Agency: Department of Defense | Branch: Air Force | Program: SBIR | Phase: Phase I | Award Amount: 150.00K | Year: 2014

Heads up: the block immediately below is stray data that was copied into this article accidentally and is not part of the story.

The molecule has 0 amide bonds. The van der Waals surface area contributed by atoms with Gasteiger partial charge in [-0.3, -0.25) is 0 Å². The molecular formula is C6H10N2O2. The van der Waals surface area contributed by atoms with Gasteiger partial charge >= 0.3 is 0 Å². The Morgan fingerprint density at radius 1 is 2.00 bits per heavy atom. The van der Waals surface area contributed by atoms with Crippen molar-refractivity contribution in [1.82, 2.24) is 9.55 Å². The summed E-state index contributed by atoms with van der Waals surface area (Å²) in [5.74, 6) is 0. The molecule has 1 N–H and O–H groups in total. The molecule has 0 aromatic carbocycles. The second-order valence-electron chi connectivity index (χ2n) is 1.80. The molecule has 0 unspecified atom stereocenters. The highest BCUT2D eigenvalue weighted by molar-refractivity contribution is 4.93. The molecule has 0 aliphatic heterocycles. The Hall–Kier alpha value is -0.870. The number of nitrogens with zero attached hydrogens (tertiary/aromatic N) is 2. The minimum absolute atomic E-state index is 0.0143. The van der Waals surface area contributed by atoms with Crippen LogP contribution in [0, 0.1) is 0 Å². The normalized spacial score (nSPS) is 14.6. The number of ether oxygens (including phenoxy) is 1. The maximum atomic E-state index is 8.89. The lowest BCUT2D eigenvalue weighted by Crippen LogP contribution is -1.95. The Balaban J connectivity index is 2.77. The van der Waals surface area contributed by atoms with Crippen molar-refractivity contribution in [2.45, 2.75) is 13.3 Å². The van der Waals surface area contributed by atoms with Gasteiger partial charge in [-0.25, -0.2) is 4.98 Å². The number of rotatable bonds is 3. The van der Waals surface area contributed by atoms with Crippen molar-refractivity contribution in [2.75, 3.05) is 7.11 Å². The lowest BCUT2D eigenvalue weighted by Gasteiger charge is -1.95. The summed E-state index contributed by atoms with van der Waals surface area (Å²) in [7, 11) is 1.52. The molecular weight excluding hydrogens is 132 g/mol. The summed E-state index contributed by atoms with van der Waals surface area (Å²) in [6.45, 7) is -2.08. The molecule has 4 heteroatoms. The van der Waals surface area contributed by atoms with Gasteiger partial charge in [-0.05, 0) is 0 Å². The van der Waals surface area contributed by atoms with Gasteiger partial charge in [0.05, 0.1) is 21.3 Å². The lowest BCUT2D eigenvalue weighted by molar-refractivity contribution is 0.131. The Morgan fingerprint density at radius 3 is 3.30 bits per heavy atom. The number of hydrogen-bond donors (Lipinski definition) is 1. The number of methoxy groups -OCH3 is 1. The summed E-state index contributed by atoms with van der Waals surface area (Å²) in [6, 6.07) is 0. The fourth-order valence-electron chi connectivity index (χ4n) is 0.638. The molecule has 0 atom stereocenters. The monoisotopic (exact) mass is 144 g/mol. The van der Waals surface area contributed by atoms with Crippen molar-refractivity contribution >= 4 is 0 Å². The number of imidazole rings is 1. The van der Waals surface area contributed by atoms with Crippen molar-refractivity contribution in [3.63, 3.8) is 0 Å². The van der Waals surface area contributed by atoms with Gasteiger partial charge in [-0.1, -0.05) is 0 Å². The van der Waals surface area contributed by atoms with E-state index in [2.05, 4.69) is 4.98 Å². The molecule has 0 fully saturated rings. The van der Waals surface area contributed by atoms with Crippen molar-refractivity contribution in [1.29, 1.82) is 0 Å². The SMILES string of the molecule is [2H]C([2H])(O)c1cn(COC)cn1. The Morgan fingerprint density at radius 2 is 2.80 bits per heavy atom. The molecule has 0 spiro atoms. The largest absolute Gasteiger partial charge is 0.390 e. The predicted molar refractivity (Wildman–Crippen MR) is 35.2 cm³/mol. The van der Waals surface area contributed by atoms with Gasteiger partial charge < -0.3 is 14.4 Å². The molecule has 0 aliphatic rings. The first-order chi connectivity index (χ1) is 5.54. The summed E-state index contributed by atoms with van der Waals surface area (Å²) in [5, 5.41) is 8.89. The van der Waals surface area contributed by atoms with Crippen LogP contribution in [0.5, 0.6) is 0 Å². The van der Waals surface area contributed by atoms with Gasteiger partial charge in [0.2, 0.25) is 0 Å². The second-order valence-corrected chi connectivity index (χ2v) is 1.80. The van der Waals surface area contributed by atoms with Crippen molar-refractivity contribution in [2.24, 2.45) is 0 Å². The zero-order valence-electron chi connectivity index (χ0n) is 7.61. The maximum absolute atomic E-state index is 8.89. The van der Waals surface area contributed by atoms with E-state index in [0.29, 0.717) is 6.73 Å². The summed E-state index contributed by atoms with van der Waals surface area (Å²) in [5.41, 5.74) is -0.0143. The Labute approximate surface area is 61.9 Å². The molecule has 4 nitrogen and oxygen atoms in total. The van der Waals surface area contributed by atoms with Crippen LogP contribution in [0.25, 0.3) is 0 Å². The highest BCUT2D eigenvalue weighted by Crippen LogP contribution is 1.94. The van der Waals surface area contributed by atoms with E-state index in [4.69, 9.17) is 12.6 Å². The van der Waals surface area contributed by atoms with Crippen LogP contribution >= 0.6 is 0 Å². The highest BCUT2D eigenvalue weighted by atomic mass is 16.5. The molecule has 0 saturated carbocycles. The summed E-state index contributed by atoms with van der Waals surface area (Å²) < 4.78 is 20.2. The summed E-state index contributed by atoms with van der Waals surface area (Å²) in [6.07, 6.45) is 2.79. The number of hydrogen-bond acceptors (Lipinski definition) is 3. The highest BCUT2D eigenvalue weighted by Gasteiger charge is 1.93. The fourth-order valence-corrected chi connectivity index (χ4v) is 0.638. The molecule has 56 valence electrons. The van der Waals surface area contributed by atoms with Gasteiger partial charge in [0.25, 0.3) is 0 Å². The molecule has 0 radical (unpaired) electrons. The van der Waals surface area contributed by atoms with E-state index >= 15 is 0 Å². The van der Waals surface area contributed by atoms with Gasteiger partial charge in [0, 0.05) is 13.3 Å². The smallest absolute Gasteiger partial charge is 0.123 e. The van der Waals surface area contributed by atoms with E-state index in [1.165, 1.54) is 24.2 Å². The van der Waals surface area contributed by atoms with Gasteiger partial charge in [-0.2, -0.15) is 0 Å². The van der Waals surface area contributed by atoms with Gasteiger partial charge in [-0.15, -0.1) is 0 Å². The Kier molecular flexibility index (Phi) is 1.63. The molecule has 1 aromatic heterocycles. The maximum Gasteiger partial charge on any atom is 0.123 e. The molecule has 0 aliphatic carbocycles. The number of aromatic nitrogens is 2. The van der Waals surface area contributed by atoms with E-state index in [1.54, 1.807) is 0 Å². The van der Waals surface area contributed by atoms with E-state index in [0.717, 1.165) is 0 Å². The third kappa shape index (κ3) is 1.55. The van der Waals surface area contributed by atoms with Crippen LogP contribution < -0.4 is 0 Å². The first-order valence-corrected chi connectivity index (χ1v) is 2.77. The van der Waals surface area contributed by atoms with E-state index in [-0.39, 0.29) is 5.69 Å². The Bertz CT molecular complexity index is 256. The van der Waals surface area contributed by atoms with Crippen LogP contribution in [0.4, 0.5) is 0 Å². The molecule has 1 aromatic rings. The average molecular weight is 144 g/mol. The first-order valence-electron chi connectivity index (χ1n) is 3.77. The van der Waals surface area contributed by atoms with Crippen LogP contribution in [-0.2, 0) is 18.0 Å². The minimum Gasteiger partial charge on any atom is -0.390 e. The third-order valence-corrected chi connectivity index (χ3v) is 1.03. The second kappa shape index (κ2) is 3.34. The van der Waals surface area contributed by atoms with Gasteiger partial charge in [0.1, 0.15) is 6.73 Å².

We propose to develop a space based radiation hardened GPS transmit antenna capable of forming spot beams to enhance the GPS signal on the ground by greater than 5 dB. It is expected that our transverse compound hybrid antenna will provide as much as 30 dB gain over a hemispherical antenna allowing enhanced signals over specific areas as large as 500 km. A tradeoff between spot size and signal gain will be possible to overcome local jamming and spoofing environments. This antenna and control electronics will be hardened to survive in the natural space environment as well as the nuclear weapon environment described in the solicitation.